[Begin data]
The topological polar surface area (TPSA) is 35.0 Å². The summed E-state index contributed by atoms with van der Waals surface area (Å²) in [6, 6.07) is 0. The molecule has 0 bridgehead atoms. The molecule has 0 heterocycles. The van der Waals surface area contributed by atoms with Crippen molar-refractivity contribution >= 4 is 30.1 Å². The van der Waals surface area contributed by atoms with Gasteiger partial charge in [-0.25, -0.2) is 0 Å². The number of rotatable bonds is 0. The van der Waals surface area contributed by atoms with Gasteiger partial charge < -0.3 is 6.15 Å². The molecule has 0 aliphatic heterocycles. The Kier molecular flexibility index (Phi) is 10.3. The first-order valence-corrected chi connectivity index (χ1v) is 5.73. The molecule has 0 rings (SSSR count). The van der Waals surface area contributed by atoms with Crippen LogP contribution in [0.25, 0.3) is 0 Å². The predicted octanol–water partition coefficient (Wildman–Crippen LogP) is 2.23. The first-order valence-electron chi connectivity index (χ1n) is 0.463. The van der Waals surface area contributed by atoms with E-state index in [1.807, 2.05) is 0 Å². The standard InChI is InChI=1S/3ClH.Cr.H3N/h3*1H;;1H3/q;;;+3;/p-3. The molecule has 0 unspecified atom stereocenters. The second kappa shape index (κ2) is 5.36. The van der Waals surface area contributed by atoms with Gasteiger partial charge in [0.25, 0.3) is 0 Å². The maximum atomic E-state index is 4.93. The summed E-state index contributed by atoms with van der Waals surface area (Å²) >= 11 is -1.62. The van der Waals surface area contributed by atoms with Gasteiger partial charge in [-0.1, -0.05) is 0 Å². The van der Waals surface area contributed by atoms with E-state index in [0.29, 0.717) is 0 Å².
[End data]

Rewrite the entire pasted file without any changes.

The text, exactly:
The topological polar surface area (TPSA) is 35.0 Å². The summed E-state index contributed by atoms with van der Waals surface area (Å²) in [6, 6.07) is 0. The molecule has 0 bridgehead atoms. The molecule has 0 heterocycles. The van der Waals surface area contributed by atoms with Crippen molar-refractivity contribution >= 4 is 30.1 Å². The van der Waals surface area contributed by atoms with Gasteiger partial charge in [-0.25, -0.2) is 0 Å². The number of rotatable bonds is 0. The van der Waals surface area contributed by atoms with Gasteiger partial charge < -0.3 is 6.15 Å². The molecule has 0 aliphatic heterocycles. The Kier molecular flexibility index (Phi) is 10.3. The first-order valence-corrected chi connectivity index (χ1v) is 5.73. The molecule has 0 rings (SSSR count). The van der Waals surface area contributed by atoms with Crippen LogP contribution in [0.25, 0.3) is 0 Å². The predicted octanol–water partition coefficient (Wildman–Crippen LogP) is 2.23. The first-order valence-electron chi connectivity index (χ1n) is 0.463. The van der Waals surface area contributed by atoms with E-state index in [1.807, 2.05) is 0 Å². The standard InChI is InChI=1S/3ClH.Cr.H3N/h3*1H;;1H3/q;;;+3;/p-3. The molecule has 0 unspecified atom stereocenters. The second kappa shape index (κ2) is 5.36. The van der Waals surface area contributed by atoms with Gasteiger partial charge in [0.25, 0.3) is 0 Å². The maximum atomic E-state index is 4.93. The summed E-state index contributed by atoms with van der Waals surface area (Å²) >= 11 is -1.62. The van der Waals surface area contributed by atoms with Gasteiger partial charge in [-0.1, -0.05) is 0 Å². The van der Waals surface area contributed by atoms with E-state index in [0.29, 0.717) is 0 Å².